Oil vs Water Sharpening Stones – Which One To Use?

Oil vs Water Stones Choosing the Right Sharpening Stone

Sharpening stones are an essential tool for maintaining the sharpness of your knives, scissors, and other cutting tools. There are two main types of sharpening stones: oil stones and water stones. While both types of stones can be effective for sharpening, it’s important to know the difference between them so you can choose the right one for your needs and use it correctly.

Oil vs Water Sharpening Stones: How to Tell What You Already Have?

One of the easiest ways to tell if your sharpening stone is oil or water is to look at its color. Oil stones are typically dark in color, often appearing brown or gray. Water stones, on the other hand, are typically lighter in color and may appear beige or even reddish-orange.

Another way to tell the difference is to feel the surface of the stone. Oil stones are typically smooth to the touch, while water stones are more porous and may feel slightly rough.

How do I tell what type of sharpening stone I have?

If you’re not sure what type of sharpening stone you have, there are a few other ways you can determine its type. One way is to check the packaging or any documentation that came with the stone. This should indicate whether it is an oil stone or a water stone.

Another way is to check the manufacturer’s website. Many manufacturers will provide information about the types of stones they offer and how to identify them.

If you still can’t determine the type of your sharpening stone, you can try contacting the manufacturer directly. They should be able to provide you with the information you need.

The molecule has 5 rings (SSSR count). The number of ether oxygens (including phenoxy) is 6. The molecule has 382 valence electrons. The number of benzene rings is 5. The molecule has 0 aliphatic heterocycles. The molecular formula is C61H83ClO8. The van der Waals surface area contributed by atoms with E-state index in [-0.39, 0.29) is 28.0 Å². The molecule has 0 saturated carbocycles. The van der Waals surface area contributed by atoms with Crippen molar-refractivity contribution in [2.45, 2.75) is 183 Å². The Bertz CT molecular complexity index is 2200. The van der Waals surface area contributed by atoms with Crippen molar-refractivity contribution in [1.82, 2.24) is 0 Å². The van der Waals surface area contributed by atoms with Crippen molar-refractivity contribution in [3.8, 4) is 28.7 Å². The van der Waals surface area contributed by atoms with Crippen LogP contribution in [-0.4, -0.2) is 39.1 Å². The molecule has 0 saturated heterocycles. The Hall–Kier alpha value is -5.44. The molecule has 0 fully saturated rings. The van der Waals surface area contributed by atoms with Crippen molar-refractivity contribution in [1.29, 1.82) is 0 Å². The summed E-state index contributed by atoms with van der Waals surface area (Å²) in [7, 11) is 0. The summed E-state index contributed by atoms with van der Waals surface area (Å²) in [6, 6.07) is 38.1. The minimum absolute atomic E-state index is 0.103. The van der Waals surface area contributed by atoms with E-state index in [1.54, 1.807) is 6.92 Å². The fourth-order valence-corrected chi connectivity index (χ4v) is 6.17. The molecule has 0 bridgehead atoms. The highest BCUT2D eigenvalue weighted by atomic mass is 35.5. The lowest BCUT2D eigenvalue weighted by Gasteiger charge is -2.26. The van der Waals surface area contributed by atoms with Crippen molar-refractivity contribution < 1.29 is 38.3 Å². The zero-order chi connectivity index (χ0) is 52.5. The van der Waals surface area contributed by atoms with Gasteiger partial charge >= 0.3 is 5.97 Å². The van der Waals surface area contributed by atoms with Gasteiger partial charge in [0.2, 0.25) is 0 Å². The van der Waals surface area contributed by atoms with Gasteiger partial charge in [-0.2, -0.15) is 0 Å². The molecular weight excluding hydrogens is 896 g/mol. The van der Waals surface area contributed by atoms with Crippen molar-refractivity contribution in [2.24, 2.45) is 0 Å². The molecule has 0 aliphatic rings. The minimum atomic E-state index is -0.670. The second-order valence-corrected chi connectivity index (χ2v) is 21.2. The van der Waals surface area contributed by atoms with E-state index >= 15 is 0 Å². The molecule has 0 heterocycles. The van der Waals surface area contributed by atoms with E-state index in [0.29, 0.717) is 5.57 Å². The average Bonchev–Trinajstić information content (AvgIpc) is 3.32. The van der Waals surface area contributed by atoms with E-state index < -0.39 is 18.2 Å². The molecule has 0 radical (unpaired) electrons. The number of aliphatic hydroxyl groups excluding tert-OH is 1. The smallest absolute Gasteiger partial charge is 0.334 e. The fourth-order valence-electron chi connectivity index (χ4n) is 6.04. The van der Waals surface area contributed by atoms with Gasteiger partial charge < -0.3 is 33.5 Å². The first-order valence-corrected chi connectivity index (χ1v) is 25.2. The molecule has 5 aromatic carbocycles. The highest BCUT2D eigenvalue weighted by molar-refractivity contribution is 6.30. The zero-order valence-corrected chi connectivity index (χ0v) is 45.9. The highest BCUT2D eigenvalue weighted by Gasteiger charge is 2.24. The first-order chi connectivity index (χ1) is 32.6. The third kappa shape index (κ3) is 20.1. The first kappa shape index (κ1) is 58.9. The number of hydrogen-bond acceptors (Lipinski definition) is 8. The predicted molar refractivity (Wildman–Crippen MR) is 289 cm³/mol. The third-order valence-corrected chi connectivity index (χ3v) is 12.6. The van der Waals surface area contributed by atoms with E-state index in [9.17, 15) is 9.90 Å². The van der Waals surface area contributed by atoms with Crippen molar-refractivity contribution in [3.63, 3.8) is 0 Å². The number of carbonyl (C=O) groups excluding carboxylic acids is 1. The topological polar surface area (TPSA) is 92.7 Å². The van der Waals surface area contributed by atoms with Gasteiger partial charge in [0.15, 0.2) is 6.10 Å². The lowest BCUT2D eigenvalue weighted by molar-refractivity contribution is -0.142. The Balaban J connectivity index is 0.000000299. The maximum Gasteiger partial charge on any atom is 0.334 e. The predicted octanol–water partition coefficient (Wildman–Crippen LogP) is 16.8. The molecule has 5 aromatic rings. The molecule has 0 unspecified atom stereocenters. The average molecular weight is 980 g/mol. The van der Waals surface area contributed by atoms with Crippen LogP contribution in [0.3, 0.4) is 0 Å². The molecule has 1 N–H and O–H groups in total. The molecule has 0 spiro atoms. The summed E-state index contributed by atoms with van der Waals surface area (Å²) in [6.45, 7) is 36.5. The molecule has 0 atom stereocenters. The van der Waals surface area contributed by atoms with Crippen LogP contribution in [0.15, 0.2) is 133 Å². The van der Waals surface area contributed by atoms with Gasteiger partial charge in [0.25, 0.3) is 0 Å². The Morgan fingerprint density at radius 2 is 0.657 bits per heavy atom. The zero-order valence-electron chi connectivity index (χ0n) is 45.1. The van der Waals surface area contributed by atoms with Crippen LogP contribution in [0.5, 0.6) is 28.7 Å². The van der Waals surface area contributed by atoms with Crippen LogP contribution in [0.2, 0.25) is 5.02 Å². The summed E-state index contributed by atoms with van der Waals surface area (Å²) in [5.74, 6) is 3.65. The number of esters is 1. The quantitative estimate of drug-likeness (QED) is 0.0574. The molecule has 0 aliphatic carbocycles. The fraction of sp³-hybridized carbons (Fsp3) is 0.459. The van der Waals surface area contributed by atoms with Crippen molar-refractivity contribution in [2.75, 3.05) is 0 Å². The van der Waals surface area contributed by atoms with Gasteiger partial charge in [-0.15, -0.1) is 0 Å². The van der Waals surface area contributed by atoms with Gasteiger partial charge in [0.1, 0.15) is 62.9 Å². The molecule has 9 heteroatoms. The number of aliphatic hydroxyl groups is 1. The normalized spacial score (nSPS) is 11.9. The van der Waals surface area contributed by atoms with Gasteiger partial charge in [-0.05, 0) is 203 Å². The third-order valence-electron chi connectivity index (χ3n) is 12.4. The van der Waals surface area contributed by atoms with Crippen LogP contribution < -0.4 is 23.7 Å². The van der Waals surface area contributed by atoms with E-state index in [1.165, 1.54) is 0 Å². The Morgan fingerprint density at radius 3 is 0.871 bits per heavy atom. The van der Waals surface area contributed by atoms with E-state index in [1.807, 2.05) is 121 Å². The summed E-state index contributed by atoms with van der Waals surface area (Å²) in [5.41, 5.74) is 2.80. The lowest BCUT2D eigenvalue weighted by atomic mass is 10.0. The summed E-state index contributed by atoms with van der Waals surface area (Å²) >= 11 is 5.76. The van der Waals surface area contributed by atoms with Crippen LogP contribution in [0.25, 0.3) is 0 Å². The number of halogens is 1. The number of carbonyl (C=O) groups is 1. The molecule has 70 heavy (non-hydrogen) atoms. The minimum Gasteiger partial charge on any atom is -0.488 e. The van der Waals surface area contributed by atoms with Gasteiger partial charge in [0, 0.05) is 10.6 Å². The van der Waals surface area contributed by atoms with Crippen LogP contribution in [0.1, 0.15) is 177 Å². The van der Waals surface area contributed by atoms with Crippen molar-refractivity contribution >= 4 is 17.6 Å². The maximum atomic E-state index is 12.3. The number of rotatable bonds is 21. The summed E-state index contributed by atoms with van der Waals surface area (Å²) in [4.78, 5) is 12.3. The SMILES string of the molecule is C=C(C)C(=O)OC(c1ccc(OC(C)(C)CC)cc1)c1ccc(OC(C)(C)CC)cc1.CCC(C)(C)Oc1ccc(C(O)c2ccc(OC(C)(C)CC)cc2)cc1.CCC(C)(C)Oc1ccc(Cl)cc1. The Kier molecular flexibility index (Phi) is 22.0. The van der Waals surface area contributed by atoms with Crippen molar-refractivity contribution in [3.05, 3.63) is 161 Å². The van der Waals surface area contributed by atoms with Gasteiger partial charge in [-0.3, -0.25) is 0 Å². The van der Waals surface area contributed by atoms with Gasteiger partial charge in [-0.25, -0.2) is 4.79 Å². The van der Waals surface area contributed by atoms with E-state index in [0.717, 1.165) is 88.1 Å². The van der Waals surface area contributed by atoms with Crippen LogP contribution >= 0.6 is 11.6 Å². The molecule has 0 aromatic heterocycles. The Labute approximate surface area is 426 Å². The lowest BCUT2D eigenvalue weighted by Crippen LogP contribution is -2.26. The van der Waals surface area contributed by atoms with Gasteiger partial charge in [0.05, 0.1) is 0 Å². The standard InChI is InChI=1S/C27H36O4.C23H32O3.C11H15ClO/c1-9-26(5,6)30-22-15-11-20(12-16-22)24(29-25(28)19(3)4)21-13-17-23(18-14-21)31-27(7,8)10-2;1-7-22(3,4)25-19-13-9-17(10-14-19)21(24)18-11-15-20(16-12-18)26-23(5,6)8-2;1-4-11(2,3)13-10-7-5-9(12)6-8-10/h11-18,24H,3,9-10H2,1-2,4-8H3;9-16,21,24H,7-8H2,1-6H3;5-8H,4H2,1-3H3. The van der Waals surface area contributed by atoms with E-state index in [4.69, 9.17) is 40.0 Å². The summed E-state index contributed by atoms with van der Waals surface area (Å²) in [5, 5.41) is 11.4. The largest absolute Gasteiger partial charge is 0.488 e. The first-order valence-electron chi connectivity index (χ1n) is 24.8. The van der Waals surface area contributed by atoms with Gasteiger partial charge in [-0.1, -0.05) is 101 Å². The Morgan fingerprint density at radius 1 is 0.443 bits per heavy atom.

Can You Use Water With An Oil Sharpening Stone?

No, you should not use water on an oil stone. Oil stones are designed to be used with oil, which helps to lubricate the stone and prevent the formation of a slurry, which can clog the pores of the stone and make it less effective for sharpening.

If you use water on an oil stone, it will wash away the oil and cause the stone to become dry and less effective. This can also cause the pores of the sharpening stone to clog, leading to a decrease in its effectiveness. It’s best to only use oil on oil stones and water on water stones.

What are the Benefits of Oil Sharpening Stones?

Oil stones have several benefits, including the fact that they are very easy to use. Unlike water stones, which require soaking before use, oil stones are ready to use right out of the box. They are also very durable and tend to last longer than water stones.

Another benefit of oil stones is that they are less messy to use. Since they are used with oil, they don’t create the slurry that water stones do, which can be messy to clean up.

Additionally, oil stones are less sensitive to changes in temperature and humidity, so they can be used in a wider range of environments.

What are the Benefits of Water Sharpening Stones?

While oil stones are easy to use and less messy, water stones have their own set of benefits. One of the main advantages of water stones is that they are able to produce a finer edge on your knives and other cutting tools.

This is because the pores of the water stone are able to break down and remove more metal from the blade during the sharpening process.

Another benefit of water stones is that they are less expensive than oil stones. This makes them a good choice for those on a budget or who are just starting out with sharpening.

Additionally, water stones are more versatile than oil stones. They can be used for sharpening a wide range of tools, including knives, scissors, chisels, and other cutting tools.


Oil and water stones are both effective for sharpening knives and other cutting tools. While oil stones are easy to use and less messy, water stones are able to produce a finer edge and are more versatile. Ultimately, the choice between oil and water stones depends on your personal preferences and needs.

Author: Hadwin Fisher

Hi, my name is Hadwin. I've been a long time wood carver and whittler. My day job is as a carpenter, but I like to work on and write about my wood carving hobby on the weekends and evenings. I hope you enjoy learning from my past experiences!

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